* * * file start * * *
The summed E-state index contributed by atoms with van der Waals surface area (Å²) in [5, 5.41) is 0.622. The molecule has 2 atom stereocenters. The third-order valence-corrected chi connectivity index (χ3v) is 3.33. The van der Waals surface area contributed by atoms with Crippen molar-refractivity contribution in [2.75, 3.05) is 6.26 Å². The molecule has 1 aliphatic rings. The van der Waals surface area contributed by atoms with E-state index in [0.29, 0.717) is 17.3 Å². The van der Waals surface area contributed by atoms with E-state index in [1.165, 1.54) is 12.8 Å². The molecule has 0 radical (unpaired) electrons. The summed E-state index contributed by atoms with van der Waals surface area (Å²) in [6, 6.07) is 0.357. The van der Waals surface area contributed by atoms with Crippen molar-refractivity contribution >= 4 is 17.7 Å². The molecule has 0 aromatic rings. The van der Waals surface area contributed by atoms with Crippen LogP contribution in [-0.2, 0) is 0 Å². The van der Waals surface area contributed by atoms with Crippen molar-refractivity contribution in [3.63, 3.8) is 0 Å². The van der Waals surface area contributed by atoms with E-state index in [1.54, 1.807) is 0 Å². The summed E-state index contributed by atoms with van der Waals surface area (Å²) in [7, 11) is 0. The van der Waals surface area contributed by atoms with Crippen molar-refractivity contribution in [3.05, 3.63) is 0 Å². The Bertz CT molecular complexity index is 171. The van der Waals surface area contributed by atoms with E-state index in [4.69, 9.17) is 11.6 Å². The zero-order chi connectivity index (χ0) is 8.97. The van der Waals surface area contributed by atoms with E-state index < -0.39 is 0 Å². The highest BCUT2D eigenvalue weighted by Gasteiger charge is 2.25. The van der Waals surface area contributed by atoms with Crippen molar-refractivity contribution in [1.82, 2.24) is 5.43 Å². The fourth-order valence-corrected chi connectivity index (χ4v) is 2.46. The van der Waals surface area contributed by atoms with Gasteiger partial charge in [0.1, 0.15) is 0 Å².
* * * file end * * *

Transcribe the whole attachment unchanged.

The summed E-state index contributed by atoms with van der Waals surface area (Å²) in [5, 5.41) is 0.622. The molecule has 2 atom stereocenters. The third-order valence-corrected chi connectivity index (χ3v) is 3.33. The van der Waals surface area contributed by atoms with Crippen molar-refractivity contribution in [2.75, 3.05) is 6.26 Å². The molecule has 1 aliphatic rings. The van der Waals surface area contributed by atoms with E-state index in [0.29, 0.717) is 17.3 Å². The van der Waals surface area contributed by atoms with E-state index in [1.165, 1.54) is 12.8 Å². The molecule has 0 radical (unpaired) electrons. The summed E-state index contributed by atoms with van der Waals surface area (Å²) in [6, 6.07) is 0.357. The van der Waals surface area contributed by atoms with Crippen molar-refractivity contribution >= 4 is 17.7 Å². The molecule has 0 aromatic rings. The van der Waals surface area contributed by atoms with Crippen LogP contribution in [-0.2, 0) is 0 Å². The van der Waals surface area contributed by atoms with Crippen molar-refractivity contribution in [3.63, 3.8) is 0 Å². The van der Waals surface area contributed by atoms with E-state index in [1.54, 1.807) is 0 Å². The summed E-state index contributed by atoms with van der Waals surface area (Å²) in [7, 11) is 0. The van der Waals surface area contributed by atoms with Crippen molar-refractivity contribution in [3.05, 3.63) is 0 Å². The Bertz CT molecular complexity index is 171. The van der Waals surface area contributed by atoms with E-state index in [4.69, 9.17) is 11.6 Å². The zero-order chi connectivity index (χ0) is 8.97. The van der Waals surface area contributed by atoms with E-state index < -0.39 is 0 Å². The highest BCUT2D eigenvalue weighted by Gasteiger charge is 2.25. The van der Waals surface area contributed by atoms with Crippen molar-refractivity contribution in [1.82, 2.24) is 5.43 Å². The fourth-order valence-corrected chi connectivity index (χ4v) is 2.46. The van der Waals surface area contributed by atoms with Gasteiger partial charge in [0.1, 0.15) is 0 Å².